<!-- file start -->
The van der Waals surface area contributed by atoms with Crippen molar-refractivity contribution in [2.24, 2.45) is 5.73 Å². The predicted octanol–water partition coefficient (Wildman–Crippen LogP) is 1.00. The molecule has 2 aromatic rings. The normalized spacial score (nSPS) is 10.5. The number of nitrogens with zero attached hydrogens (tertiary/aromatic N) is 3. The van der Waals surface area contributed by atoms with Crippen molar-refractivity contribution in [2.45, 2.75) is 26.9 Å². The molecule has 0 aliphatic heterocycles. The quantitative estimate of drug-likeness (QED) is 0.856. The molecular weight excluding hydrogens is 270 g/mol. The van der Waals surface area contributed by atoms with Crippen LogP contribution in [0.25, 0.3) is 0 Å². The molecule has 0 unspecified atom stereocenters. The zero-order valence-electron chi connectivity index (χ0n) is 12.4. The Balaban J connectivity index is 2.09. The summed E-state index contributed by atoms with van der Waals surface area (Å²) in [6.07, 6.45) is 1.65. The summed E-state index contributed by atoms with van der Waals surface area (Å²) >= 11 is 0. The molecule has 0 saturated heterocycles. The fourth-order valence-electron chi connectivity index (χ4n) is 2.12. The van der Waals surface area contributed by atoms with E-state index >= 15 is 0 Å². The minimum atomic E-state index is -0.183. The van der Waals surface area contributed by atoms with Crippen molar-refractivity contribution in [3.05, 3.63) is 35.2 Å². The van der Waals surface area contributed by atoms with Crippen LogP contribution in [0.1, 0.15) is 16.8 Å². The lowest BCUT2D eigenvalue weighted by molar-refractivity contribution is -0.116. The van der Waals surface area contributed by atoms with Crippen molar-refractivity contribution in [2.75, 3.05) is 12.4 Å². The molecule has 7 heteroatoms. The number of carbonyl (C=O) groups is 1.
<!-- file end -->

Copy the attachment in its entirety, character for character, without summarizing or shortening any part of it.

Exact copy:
The van der Waals surface area contributed by atoms with Crippen molar-refractivity contribution in [2.24, 2.45) is 5.73 Å². The predicted octanol–water partition coefficient (Wildman–Crippen LogP) is 1.00. The molecule has 2 aromatic rings. The normalized spacial score (nSPS) is 10.5. The number of nitrogens with zero attached hydrogens (tertiary/aromatic N) is 3. The van der Waals surface area contributed by atoms with Crippen molar-refractivity contribution in [2.45, 2.75) is 26.9 Å². The molecule has 0 aliphatic heterocycles. The quantitative estimate of drug-likeness (QED) is 0.856. The molecular weight excluding hydrogens is 270 g/mol. The van der Waals surface area contributed by atoms with Crippen LogP contribution in [0.25, 0.3) is 0 Å². The molecule has 0 unspecified atom stereocenters. The zero-order valence-electron chi connectivity index (χ0n) is 12.4. The Balaban J connectivity index is 2.09. The summed E-state index contributed by atoms with van der Waals surface area (Å²) in [6.07, 6.45) is 1.65. The summed E-state index contributed by atoms with van der Waals surface area (Å²) >= 11 is 0. The molecule has 0 saturated heterocycles. The fourth-order valence-electron chi connectivity index (χ4n) is 2.12. The van der Waals surface area contributed by atoms with E-state index >= 15 is 0 Å². The minimum atomic E-state index is -0.183. The van der Waals surface area contributed by atoms with Crippen molar-refractivity contribution in [3.05, 3.63) is 35.2 Å². The van der Waals surface area contributed by atoms with Crippen LogP contribution in [0.1, 0.15) is 16.8 Å². The lowest BCUT2D eigenvalue weighted by molar-refractivity contribution is -0.116. The van der Waals surface area contributed by atoms with Crippen molar-refractivity contribution in [2.75, 3.05) is 12.4 Å². The molecule has 7 heteroatoms. The number of carbonyl (C=O) groups is 1.